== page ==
Drivers in downtown Austin had an extra rough rush-hour commute on Tuesday as protesters made their way down Congress Avenue.
This time, they were marching against banks that fund the Dakota Access Pipeline. Another big investor that people were protesting against: Donald Trump. Austin Police were escorting the hundreds of people to make sure everything went smoothly. Lately it's become a common sight and a nightmare for drivers - protestors taking over downtown Austin.
"The traffic in Austin is unbearable. We're literally bumper to bumper," says Austin driver.
"Well I was trying to get home from work, so that was a little rough. I saw 20 cop cars flying by and I had no idea what was going on," says Adrian Gravens, driver.
The hundreds of Austinites out marching on Tuesday say they want their voices heard. This time, the fight is against the Dakota Access Pipeline. Energy Transfer Partners is the company behind the project, along with a couple of pipelines in Texas not everyone is on board with.
"Why are we building more plants? Why are we building more infrastructure? The reason is greed. They want to make money out of every last drop. That has to be stopped," says Jere Locke, organized protest.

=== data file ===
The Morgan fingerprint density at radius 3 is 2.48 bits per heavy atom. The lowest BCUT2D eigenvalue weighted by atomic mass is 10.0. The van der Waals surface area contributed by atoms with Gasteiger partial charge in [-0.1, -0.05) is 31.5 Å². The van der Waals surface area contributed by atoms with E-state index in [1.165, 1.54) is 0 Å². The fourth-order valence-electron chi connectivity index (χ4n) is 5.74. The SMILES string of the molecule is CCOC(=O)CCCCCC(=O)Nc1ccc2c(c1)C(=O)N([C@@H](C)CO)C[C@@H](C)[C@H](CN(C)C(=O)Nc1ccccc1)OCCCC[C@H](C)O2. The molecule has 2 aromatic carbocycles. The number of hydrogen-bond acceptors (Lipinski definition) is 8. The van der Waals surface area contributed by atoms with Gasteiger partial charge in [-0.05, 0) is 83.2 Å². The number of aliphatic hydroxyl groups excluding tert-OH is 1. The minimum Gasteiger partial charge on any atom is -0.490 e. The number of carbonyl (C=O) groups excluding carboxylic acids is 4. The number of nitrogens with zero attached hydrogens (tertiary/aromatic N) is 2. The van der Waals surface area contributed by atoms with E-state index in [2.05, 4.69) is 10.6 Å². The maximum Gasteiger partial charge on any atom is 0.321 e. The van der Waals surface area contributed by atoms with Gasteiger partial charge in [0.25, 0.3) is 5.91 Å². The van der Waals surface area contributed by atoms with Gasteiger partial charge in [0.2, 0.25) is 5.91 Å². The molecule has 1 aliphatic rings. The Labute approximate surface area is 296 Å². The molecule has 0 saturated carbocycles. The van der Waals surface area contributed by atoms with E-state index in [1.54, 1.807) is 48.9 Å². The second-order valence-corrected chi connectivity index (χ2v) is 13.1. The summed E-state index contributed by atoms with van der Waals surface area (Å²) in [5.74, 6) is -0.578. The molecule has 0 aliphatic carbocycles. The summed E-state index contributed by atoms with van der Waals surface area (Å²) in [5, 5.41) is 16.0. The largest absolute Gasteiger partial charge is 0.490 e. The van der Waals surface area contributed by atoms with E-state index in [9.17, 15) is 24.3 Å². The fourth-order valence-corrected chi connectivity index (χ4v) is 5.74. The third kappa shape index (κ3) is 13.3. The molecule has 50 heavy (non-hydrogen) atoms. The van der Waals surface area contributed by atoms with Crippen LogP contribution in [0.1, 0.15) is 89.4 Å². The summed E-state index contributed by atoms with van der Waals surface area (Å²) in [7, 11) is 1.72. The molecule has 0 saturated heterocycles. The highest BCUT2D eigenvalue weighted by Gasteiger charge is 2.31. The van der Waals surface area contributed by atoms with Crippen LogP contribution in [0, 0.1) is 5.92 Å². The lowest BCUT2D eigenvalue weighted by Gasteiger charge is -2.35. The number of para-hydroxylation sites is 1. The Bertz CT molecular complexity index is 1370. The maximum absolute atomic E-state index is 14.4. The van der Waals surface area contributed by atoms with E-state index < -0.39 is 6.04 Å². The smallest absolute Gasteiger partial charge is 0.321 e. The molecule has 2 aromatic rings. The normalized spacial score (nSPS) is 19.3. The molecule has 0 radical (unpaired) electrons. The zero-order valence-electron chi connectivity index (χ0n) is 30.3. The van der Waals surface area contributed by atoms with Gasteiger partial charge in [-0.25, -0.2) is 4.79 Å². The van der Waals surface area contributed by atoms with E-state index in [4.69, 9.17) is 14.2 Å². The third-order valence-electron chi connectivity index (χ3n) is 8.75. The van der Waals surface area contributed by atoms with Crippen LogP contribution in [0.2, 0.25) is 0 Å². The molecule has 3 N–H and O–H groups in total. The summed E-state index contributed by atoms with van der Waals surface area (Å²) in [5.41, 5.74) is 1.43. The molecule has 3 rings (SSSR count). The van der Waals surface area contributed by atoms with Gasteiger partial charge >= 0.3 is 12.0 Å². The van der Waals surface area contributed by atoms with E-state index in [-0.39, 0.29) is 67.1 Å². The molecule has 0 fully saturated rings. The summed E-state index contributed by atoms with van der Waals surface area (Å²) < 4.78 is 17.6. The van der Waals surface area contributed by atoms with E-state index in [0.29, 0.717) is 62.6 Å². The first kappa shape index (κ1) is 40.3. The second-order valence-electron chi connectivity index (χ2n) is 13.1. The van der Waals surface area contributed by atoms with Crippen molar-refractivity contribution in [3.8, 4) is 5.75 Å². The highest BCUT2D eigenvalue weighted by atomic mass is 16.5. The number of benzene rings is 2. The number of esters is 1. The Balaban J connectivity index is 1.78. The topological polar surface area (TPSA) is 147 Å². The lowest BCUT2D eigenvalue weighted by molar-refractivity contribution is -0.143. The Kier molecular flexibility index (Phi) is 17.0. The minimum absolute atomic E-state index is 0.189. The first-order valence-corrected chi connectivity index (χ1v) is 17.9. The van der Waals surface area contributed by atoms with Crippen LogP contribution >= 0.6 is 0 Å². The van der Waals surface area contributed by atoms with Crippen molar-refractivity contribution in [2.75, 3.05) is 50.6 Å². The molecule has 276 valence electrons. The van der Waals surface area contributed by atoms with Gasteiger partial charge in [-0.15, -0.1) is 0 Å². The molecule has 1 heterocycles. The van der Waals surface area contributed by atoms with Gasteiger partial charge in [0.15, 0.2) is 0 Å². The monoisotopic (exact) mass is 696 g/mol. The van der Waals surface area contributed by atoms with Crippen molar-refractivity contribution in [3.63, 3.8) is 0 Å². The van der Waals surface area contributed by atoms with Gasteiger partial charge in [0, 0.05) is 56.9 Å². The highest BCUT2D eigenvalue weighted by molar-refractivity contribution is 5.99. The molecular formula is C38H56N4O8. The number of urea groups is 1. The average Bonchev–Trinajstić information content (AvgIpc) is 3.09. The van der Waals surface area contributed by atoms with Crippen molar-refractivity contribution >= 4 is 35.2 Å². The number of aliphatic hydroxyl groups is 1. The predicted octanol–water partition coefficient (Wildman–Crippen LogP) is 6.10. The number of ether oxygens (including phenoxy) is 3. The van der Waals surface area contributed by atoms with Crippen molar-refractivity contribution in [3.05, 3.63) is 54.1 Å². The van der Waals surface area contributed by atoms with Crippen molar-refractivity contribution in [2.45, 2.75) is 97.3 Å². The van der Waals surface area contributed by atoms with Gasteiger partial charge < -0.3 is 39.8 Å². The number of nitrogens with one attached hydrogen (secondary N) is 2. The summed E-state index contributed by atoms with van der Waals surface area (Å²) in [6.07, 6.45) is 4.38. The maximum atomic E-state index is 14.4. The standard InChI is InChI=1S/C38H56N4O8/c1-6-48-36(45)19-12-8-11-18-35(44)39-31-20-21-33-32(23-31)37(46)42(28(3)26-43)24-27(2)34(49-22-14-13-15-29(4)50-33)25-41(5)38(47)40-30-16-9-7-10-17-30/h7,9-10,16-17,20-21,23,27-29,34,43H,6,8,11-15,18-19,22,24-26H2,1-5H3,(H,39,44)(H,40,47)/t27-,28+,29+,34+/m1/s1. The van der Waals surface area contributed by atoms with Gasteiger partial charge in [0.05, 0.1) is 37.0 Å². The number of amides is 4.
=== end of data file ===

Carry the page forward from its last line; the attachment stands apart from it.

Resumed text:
Wells Fargo and JP Morgan Chase are among several banks around the world that have invested in the company. Protestors made stops at two of their locations in downtown Austin.
"Standing Rock is a symbol. It's not the only place. It's not the only infrastructure that's being built. It's just a symbol of the problem in this country," says Locke.
Locke says that includes what's being built in West Texas and across the state. Julie Kantor says we are putting corporations over people.
"It will destroy water for 10 million people minimum, and it's just unacceptable. I don't understand how we rationalize these things. I don't understand how we could say to people, 'you don't deserve water.' To me, it's a basic right that we should have," says Julie Kantor, protestor.
The future of our water supply and planet is an important issue for Jessica Neil, so much so, she has even gotten her children involved.
"I want them to know that things like this, you know when it's not okay, you can stand up and you can fight against it," says Jessica Neil.
Protesters are required to get a permit in order to shut down streets. We asked APD if the group did that, but they haven't responded back to us.